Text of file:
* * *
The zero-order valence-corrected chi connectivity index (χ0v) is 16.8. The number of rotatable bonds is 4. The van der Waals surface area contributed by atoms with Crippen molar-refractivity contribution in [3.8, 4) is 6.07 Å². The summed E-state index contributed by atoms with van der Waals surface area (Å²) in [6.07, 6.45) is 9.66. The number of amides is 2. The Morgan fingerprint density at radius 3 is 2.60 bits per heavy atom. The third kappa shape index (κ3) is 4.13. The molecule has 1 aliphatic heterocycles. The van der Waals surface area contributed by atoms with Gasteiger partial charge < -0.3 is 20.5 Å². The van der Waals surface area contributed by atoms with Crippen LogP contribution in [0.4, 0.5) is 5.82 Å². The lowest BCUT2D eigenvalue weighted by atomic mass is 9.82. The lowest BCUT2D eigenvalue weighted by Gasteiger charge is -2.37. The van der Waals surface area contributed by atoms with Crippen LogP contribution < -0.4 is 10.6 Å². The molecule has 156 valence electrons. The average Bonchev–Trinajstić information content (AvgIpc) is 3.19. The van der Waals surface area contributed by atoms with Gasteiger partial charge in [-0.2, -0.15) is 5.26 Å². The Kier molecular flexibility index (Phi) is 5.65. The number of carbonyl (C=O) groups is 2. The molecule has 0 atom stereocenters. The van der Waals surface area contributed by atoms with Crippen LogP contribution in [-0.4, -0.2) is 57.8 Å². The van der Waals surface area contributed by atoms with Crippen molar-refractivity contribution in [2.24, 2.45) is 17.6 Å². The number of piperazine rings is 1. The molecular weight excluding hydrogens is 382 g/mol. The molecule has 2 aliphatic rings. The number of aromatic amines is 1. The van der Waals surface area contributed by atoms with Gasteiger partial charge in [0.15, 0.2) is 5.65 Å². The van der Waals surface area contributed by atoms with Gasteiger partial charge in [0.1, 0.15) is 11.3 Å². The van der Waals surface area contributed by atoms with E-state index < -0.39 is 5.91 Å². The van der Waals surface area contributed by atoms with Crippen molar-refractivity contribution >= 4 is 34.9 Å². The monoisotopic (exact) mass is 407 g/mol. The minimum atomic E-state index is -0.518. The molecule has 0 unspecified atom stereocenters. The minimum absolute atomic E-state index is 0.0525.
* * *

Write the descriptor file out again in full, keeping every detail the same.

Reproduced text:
The zero-order valence-corrected chi connectivity index (χ0v) is 16.8. The number of rotatable bonds is 4. The van der Waals surface area contributed by atoms with Crippen molar-refractivity contribution in [3.8, 4) is 6.07 Å². The summed E-state index contributed by atoms with van der Waals surface area (Å²) in [6.07, 6.45) is 9.66. The number of amides is 2. The Morgan fingerprint density at radius 3 is 2.60 bits per heavy atom. The third kappa shape index (κ3) is 4.13. The molecule has 1 aliphatic heterocycles. The van der Waals surface area contributed by atoms with Gasteiger partial charge < -0.3 is 20.5 Å². The van der Waals surface area contributed by atoms with Crippen LogP contribution in [0.4, 0.5) is 5.82 Å². The lowest BCUT2D eigenvalue weighted by atomic mass is 9.82. The lowest BCUT2D eigenvalue weighted by Gasteiger charge is -2.37. The van der Waals surface area contributed by atoms with Crippen LogP contribution < -0.4 is 10.6 Å². The molecule has 156 valence electrons. The average Bonchev–Trinajstić information content (AvgIpc) is 3.19. The van der Waals surface area contributed by atoms with Gasteiger partial charge in [-0.2, -0.15) is 5.26 Å². The Kier molecular flexibility index (Phi) is 5.65. The number of carbonyl (C=O) groups is 2. The molecule has 0 atom stereocenters. The van der Waals surface area contributed by atoms with Crippen LogP contribution in [-0.4, -0.2) is 57.8 Å². The van der Waals surface area contributed by atoms with Crippen molar-refractivity contribution in [2.24, 2.45) is 17.6 Å². The number of piperazine rings is 1. The molecular weight excluding hydrogens is 382 g/mol. The molecule has 2 aliphatic rings. The number of aromatic amines is 1. The van der Waals surface area contributed by atoms with Gasteiger partial charge in [0.15, 0.2) is 5.65 Å². The van der Waals surface area contributed by atoms with Gasteiger partial charge in [0.1, 0.15) is 11.3 Å². The van der Waals surface area contributed by atoms with E-state index < -0.39 is 5.91 Å². The van der Waals surface area contributed by atoms with Crippen molar-refractivity contribution >= 4 is 34.9 Å². The monoisotopic (exact) mass is 407 g/mol. The minimum atomic E-state index is -0.518. The molecule has 0 unspecified atom stereocenters. The minimum absolute atomic E-state index is 0.0525.